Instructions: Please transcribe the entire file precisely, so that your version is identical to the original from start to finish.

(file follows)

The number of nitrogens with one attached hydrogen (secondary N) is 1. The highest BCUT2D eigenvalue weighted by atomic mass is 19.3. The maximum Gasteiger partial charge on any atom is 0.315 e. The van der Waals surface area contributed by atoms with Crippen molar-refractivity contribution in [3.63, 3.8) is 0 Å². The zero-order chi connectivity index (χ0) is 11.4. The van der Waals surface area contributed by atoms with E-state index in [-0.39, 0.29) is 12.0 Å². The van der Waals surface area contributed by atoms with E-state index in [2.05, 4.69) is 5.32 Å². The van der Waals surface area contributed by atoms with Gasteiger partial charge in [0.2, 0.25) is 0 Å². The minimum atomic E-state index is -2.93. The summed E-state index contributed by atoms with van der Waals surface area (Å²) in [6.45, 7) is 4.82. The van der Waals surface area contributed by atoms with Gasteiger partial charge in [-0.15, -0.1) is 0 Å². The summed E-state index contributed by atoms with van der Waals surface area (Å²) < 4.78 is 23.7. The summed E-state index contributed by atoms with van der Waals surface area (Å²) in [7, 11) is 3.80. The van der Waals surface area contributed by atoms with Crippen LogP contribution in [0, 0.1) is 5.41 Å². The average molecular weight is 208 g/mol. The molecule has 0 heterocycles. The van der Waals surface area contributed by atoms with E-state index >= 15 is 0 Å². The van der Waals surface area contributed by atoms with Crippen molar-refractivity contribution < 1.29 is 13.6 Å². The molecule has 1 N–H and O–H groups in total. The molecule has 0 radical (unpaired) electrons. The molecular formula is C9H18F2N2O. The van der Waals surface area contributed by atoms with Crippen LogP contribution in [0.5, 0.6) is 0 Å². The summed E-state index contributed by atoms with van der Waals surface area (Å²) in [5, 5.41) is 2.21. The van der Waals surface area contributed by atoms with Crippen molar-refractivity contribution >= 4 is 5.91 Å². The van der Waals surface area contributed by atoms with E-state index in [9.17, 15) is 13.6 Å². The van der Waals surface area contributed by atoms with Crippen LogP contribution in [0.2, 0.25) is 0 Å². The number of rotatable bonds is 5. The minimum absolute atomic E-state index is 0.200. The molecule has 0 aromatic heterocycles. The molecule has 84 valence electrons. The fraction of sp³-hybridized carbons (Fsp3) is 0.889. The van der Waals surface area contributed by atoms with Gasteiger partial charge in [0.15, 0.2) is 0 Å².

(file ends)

The number of nitrogens with one attached hydrogen (secondary N) is 1. The highest BCUT2D eigenvalue weighted by atomic mass is 19.3. The maximum Gasteiger partial charge on any atom is 0.315 e. The van der Waals surface area contributed by atoms with Crippen molar-refractivity contribution in [3.63, 3.8) is 0 Å². The zero-order chi connectivity index (χ0) is 11.4. The van der Waals surface area contributed by atoms with E-state index in [-0.39, 0.29) is 12.0 Å². The van der Waals surface area contributed by atoms with E-state index in [2.05, 4.69) is 5.32 Å². The van der Waals surface area contributed by atoms with Gasteiger partial charge in [0.2, 0.25) is 0 Å². The minimum atomic E-state index is -2.93. The summed E-state index contributed by atoms with van der Waals surface area (Å²) in [6.45, 7) is 4.82. The van der Waals surface area contributed by atoms with Gasteiger partial charge in [-0.15, -0.1) is 0 Å². The summed E-state index contributed by atoms with van der Waals surface area (Å²) < 4.78 is 23.7. The summed E-state index contributed by atoms with van der Waals surface area (Å²) in [7, 11) is 3.80. The van der Waals surface area contributed by atoms with Crippen LogP contribution in [0, 0.1) is 5.41 Å². The average molecular weight is 208 g/mol. The molecule has 0 heterocycles. The van der Waals surface area contributed by atoms with E-state index >= 15 is 0 Å². The van der Waals surface area contributed by atoms with Crippen molar-refractivity contribution < 1.29 is 13.6 Å². The molecule has 1 N–H and O–H groups in total. The molecule has 0 radical (unpaired) electrons. The molecular formula is C9H18F2N2O. The van der Waals surface area contributed by atoms with Crippen LogP contribution in [0.5, 0.6) is 0 Å². The summed E-state index contributed by atoms with van der Waals surface area (Å²) in [5, 5.41) is 2.21. The van der Waals surface area contributed by atoms with Crippen molar-refractivity contribution >= 4 is 5.91 Å². The van der Waals surface area contributed by atoms with E-state index in [9.17, 15) is 13.6 Å². The van der Waals surface area contributed by atoms with Crippen LogP contribution in [0.2, 0.25) is 0 Å². The number of rotatable bonds is 5. The minimum absolute atomic E-state index is 0.200. The molecule has 0 aromatic heterocycles. The molecule has 84 valence electrons. The fraction of sp³-hybridized carbons (Fsp3) is 0.889. The van der Waals surface area contributed by atoms with Gasteiger partial charge in [0.15, 0.2) is 0 Å².